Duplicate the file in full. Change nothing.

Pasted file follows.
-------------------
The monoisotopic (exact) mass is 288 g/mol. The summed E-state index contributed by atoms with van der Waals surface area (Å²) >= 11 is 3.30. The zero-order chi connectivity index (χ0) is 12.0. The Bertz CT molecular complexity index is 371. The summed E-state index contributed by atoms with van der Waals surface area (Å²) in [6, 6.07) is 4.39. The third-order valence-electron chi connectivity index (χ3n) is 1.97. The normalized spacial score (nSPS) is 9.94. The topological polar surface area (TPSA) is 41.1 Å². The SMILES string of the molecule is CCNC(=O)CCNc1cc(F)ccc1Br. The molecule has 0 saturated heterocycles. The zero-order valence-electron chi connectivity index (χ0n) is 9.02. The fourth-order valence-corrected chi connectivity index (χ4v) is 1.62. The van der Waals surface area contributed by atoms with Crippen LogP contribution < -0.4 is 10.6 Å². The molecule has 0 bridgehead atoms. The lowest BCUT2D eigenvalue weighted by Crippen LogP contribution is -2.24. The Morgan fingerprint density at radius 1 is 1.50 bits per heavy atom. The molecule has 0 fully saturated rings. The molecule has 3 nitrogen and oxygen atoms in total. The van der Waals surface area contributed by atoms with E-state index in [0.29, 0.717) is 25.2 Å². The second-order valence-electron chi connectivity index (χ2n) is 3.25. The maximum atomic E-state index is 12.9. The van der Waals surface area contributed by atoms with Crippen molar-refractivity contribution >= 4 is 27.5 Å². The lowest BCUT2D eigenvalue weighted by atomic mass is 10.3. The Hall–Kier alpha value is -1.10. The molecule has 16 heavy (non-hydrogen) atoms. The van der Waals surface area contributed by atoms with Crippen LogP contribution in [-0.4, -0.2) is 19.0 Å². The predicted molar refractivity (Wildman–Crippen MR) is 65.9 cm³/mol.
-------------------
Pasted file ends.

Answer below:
The monoisotopic (exact) mass is 288 g/mol. The summed E-state index contributed by atoms with van der Waals surface area (Å²) >= 11 is 3.30. The zero-order chi connectivity index (χ0) is 12.0. The Bertz CT molecular complexity index is 371. The summed E-state index contributed by atoms with van der Waals surface area (Å²) in [6, 6.07) is 4.39. The third-order valence-electron chi connectivity index (χ3n) is 1.97. The normalized spacial score (nSPS) is 9.94. The topological polar surface area (TPSA) is 41.1 Å². The SMILES string of the molecule is CCNC(=O)CCNc1cc(F)ccc1Br. The molecule has 0 saturated heterocycles. The zero-order valence-electron chi connectivity index (χ0n) is 9.02. The fourth-order valence-corrected chi connectivity index (χ4v) is 1.62. The van der Waals surface area contributed by atoms with Crippen LogP contribution < -0.4 is 10.6 Å². The molecule has 0 bridgehead atoms. The lowest BCUT2D eigenvalue weighted by Crippen LogP contribution is -2.24. The Morgan fingerprint density at radius 1 is 1.50 bits per heavy atom. The molecule has 0 fully saturated rings. The molecule has 3 nitrogen and oxygen atoms in total. The van der Waals surface area contributed by atoms with E-state index in [0.29, 0.717) is 25.2 Å². The second-order valence-electron chi connectivity index (χ2n) is 3.25. The maximum atomic E-state index is 12.9. The van der Waals surface area contributed by atoms with Crippen molar-refractivity contribution >= 4 is 27.5 Å². The lowest BCUT2D eigenvalue weighted by atomic mass is 10.3. The Hall–Kier alpha value is -1.10. The molecule has 16 heavy (non-hydrogen) atoms. The van der Waals surface area contributed by atoms with Crippen LogP contribution in [-0.4, -0.2) is 19.0 Å². The predicted molar refractivity (Wildman–Crippen MR) is 65.9 cm³/mol.